Most weeks, New York Magazine writer-at-large Frank Rich speaks with contributor Alex Carp about the biggest stories in politics and culture. Today, Trump’s ongoing campaign against his attorney general, the question of “Spygate,” and the cancellation of Roseanne.
Following a New York Times report that Trump had asked Sessions to “unrecuse” himself from the Russia investigation, Trump tweeted that he wishes he’d picked someone else as his attorney general, whom he accused of “betrayal.” Is his response to the story an admission of obstruction of justice?
So you’d think. If Trump is innocent of all potential charges in the Russia probe, why would he want a loyal puppet in charge of the Mueller investigation except to obstruct it? His continued wail about Sessions, not just on Twitter but to anyone in earshot, is so patently self-incriminating that it’s laughable. Not to mention over-the-top. Look at our president’s priorities: He is now spending more time vilifying Sessions (and Rod Rosenstein and Robert Mueller) than he is on his putative summit with Kim Jong-un, in which America’s national security is at stake. He now professes a far lower opinion of Sessions, his own choice for our country’s chief law-enforcement officer, than he does of North Korea’s murderous dictator.
Yet Sessions is in every substantive way the ultimate Trump loyalist. A xenophobic, anti-immigration hardliner with a racist past, he was the first GOP senator to endorse Trump during the campaign and even remained onboard after the Access Hollywood video. He is to this day pursuing the White House’s hard-right agenda more effectively than any other member of the administration. How do you parse that record with Trump’s relentless, even farcical vitriol? There are only two possible answers: Trump is so anxious about his legal exposure as Mueller closes in that he just can’t help betraying his guilt in public like a bargain-basement Macbeth. Or he’s batshit crazy. Or both.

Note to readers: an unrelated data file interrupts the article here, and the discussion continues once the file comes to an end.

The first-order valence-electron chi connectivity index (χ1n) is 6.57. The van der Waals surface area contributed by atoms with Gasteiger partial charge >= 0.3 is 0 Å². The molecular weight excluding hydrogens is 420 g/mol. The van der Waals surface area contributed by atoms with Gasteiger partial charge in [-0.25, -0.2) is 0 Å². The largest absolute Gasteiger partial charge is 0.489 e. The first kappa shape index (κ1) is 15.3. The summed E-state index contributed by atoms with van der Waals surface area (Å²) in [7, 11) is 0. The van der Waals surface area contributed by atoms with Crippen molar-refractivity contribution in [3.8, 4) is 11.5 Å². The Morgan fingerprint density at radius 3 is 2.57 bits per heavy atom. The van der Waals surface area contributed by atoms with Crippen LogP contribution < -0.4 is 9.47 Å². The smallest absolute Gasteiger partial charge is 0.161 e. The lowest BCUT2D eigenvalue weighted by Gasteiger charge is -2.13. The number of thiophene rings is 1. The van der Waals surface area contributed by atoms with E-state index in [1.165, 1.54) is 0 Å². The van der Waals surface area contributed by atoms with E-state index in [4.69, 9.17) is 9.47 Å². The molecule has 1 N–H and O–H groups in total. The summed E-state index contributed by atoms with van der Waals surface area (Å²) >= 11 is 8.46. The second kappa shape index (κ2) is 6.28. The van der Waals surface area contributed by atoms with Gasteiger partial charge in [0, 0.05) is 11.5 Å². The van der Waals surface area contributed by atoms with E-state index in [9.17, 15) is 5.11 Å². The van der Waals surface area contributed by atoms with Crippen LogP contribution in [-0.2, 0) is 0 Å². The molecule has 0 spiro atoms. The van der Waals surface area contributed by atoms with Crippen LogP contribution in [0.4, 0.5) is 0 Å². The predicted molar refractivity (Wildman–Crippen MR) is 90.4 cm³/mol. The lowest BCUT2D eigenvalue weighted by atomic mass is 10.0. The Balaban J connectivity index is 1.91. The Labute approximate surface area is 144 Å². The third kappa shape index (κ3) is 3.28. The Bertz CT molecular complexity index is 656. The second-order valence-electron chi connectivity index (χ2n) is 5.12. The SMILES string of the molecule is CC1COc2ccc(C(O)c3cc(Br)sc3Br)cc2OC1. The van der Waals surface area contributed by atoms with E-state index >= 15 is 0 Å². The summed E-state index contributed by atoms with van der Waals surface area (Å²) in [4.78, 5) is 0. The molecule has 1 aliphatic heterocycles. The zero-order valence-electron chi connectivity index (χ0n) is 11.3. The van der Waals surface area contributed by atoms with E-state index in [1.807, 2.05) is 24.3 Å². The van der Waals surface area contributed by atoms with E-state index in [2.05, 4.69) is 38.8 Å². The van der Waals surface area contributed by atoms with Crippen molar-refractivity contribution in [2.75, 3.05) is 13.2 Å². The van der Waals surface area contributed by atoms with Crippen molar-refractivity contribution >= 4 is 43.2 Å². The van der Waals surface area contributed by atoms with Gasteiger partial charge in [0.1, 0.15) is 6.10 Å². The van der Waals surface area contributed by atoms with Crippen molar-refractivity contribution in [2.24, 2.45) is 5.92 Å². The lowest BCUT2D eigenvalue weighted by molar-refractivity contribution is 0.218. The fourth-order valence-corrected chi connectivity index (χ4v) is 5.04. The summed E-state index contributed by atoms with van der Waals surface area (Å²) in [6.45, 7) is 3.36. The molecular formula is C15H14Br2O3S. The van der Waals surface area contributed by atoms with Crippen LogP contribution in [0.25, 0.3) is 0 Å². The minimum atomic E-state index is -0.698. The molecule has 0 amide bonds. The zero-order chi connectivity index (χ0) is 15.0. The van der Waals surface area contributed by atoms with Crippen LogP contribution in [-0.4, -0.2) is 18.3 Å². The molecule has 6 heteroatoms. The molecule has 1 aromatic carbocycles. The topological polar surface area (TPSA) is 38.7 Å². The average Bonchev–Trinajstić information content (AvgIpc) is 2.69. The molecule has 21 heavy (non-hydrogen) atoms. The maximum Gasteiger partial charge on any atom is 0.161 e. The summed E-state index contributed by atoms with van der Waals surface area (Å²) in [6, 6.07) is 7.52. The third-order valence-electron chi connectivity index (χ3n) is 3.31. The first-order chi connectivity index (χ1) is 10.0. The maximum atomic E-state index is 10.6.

An ancillary question: Why doesn’t Trump just go ahead and fire Sessions? Republican senators have made noises to the effect that they would not confirm a successor. Even if we believed that they would actually do as they say — they often talk a good game of rebellion only to cower in the crunch — why would Trump even care? He’s never shown any previous concern about leaving major administration jobs unfilled. He could then fire Rosenstein, too. A leaderless Department of Justice may not serve the nation, but it certainly is in Trump’s best interest in terms of stalling or derailing Mueller. And there’s nothing to stop Trump from doing any of this except unsubstantiated Beltway murmurs that such actions would finally drive Republicans in Congress to wake up to a “Constitutional crisis.” It would be a Constitutional crisis indeed, but I remain skeptical that any GOP leaders would assert the rule of law in that instance any more than they have during all of the other extralegal outrages of this White House. The only credible explanation I can see for Trump prolonging Sessions’s agony is its usefulness as a plot arc in his ongoing reality show. He never wants to give us a reason to change the channel.
Republican congressman Trey Gowdy, after attending a classified Justice Department briefing, went on Fox News to defend the FBI’s use of an informant to gather information on the Trump campaign in 2016. Does this take the air out of Trump’s continued “Spygate” attacks on the Mueller investigation?
Gowdy isn’t the only Trump supporter who has dismissed the president and Rudy Giuliani’s ostensibly exculpatory conspiracy theory of “Spygate.” Fox News has also expressed skepticism: Even the hard-right, Trumpist talking head Andrew Napolitano — who had endorsed a previous presidential conspiracy theory that had Obama seeking British assistance to wiretap Trump — has called “Spygate” baseless. But it doesn’t matter. Gowdy is retiring from Congress and Napolitano is merely a cable commentator. Their talk will have zero effect on the “Spygate” propaganda campaign when it’s not matched by similarly strong words by Republicans actually in power. It says all you need to know about the backbone of supposed Trump critics in the GOP that Mitt Romney, now campaigning for the Senate in Utah, announced that he wrote in his wife’s name in 2016 rather than vote for a Trump opponent.